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Ghost Opera

Ghost Opera

1 Jun 2007
4.5 out of 5 stars 22 customer reviews

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Customer Reviews

4.5 out of 5 stars
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Top Customer Reviews

Format: Audio CD
I always preferred the live sound of Kamelot, finding the sound to produced and muffled in the studio, but this album has improved vastly on the past ones, with the sound clear, and well-produced.

Ok, the classical opening does seem to be becoming a bit of a fad, strange how this album follows an album by Dutch rockers (and Kamelot friends) Epica with an orchestral opening, but I like it, and fad or not, it is certainly not something I object to.

The title track is a highlight for me. I loved the different time signature, rather than the usual poppy 4/4 used by most bands.

Song such as "Love You To Death" and "The Human Stain" had me singing along very happily.

The slow song of the album, "Anthem" was one of few that I can really get into. It didn't seem to be put there by necessity, or because the studio told them to. It felt considered, and worked on.

I do have a few niggling problems with the album. First and foremost being that on the song "Blücher" which is a fantastic song, but I was saddened to notice that Simone Simons beautiful vocals were pushed so far into the background. So much so that I didn't notice them until I read the booklet.

Another problem is that some of the songs struck me as a bit weak, and filler. But then, it may be that I just haven't given them a chance...you tell me...

Am I the only one who noticed that some songs did sound curiously like Epica songs? I am not sure if I object to it or not, I do like Epica, after all.

It is certainly good to see Kamelot develop, and progress beyond tried and tested formulas of the past, and come out with a fresh, certainly darker album than before. I certainly can't fault the guitar playing of Thomas Youngblood and Sascha Paeth.
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Format: Audio CD
It has been a rather interesting time thus far in 2007, as several new releases from some of the progressive metals most praiseworthy purveyors of the genre have bestowed their creative artistry upon the listening public. For example, the latest Dream Theater, Redemption, Threshold, Symphony X opuses have graced the music outlets as of late and now mid 2007, Kamelot have returned with their latest offering titled, `Ghost Opera'. The last album, 2004's `The black Halo' received critical acclaim from the fans and media alike and was cited as one of the best releases in many a year, mustering up countless new fans along the way. At this point in time, `The black Halo' was the darkest, heaviest and most ominous release the band had undertaken in their illustrious career and eventually this paid strong dividends for them. With `The black Halo' they had pushed the boundaries even further, by including Norwegian death metal stalwart, Shagrath to incorporate some varied deathly styled vocals on the track `March of Mephisto'. This had never been done before by the band and was a leap of faith for them and in all likelihood; they were travelling in uncharted waters here. It is interesting to point out that since the `The black Halo' was released, a few other progressive metal bands have followed suit and have done the same with the death metal vocals by using guest musicians.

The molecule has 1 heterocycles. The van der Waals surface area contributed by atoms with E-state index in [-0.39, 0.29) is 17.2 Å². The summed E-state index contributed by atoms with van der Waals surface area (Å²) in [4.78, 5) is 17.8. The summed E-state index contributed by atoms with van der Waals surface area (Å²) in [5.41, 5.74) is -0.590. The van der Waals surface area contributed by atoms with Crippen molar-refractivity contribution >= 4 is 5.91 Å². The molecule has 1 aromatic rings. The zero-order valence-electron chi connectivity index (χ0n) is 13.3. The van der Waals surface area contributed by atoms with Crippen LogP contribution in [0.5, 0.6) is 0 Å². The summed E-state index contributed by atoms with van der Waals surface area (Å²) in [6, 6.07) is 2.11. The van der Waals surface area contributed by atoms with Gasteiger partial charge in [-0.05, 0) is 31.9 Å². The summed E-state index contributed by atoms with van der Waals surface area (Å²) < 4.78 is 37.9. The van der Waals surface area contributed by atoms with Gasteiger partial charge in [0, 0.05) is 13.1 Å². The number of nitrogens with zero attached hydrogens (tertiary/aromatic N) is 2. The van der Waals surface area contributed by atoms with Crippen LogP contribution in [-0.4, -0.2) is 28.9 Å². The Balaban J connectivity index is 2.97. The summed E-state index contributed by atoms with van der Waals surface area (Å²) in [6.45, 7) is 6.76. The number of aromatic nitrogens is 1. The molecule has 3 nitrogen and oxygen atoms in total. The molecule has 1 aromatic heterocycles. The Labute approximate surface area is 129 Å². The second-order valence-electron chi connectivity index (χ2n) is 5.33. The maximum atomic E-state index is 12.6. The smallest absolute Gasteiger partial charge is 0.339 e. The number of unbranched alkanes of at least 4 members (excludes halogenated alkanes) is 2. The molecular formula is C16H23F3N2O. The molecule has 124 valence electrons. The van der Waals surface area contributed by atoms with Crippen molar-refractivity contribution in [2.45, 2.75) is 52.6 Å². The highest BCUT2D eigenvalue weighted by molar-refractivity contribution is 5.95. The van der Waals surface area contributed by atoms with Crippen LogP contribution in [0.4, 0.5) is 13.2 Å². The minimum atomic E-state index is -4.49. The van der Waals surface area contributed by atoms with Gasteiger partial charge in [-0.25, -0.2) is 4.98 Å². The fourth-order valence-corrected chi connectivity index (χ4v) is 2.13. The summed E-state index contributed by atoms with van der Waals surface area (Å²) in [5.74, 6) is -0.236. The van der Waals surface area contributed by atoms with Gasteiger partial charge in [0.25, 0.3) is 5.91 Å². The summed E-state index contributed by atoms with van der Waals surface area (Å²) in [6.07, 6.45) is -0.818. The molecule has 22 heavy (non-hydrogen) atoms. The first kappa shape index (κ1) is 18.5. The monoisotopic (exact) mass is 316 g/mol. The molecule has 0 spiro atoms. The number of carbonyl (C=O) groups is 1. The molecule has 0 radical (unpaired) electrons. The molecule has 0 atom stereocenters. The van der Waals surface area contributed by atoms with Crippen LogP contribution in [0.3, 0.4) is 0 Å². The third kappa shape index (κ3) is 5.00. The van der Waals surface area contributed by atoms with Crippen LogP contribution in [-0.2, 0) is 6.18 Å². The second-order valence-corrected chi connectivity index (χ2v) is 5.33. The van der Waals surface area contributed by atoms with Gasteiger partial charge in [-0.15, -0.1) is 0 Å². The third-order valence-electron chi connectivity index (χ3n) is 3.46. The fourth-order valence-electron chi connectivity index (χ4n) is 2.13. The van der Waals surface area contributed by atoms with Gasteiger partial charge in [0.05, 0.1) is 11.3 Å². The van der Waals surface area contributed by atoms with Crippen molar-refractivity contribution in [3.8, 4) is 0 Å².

Threshold is one name that comes to mind on their latest release, `Dead Reckoning' by collaborating with Swedish music guru, Dan Swanö to do a few ghoulish growls on two of the tracks. In most people's minds `The black Halo' was their most diverse and best time-honoured album that left a marked impression on the masses, but what the people want to know was if Kamelot had eclipsed all previous efforts?
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Format: Vinyl
ICED EARTH, ACCEPT, and KAMELOT (Vinyl Reissues)

It's the 25th anniversary of SPV / Steamhammer Records, the German based rock and metal label who are one of the leaders of the genre. To celebrate they're taking batches of classic albums and reissuing them on lovely, lovely vinyl, with some of the records making a debut on the best ever format.

Iced Earth - The Crucible Of Man: Something Wicked Part 2

The Crucible Of Man: Something Wicked Part 2 from American power metallers Iced Earth came out in 2008 and, as the title suggests, was the concluding part of their ongoing Something Wicked saga. It picked up where Framing Armageddon left off in 2007 and saw their best loved vocalist Matt Barlow, firmly ensconced in the band again, replacing ex Judas Priest man "Ripper" Owens, alongside guitarist and songwriter Jon Schaffer. Barlow contributes some amazing vocal lines to what is a dense work, and not the easiest way to get into the music of Iced Earth, but there are some amazing riffs to savour on tracks like "Crown Of The Fallen" and "The Revealing". It's gloriously presented here as a double album in a gatefold sleeve, with stunning artwork across the full cover spread and will definitely be a collector's piece.

Accept - Restless & Wild

Next we leap back to my childhood and the classic Restless & Wild album from Teutonic heavy metal band, Accept. A defining album in metal history, it contained what is arguably the first ever speed metal track, in the shape of opener "Fast As A Shark". The demented, air raid siren vocals of Udo Dirkschneider remain as peculiarly compelling as ever, a quarter of a century down the road, and allied to the fabulous guitars of Wolf Hoffman and Jorg Fischer on tracks like "Shake Your Heads" and "Flash Rockin' Man".
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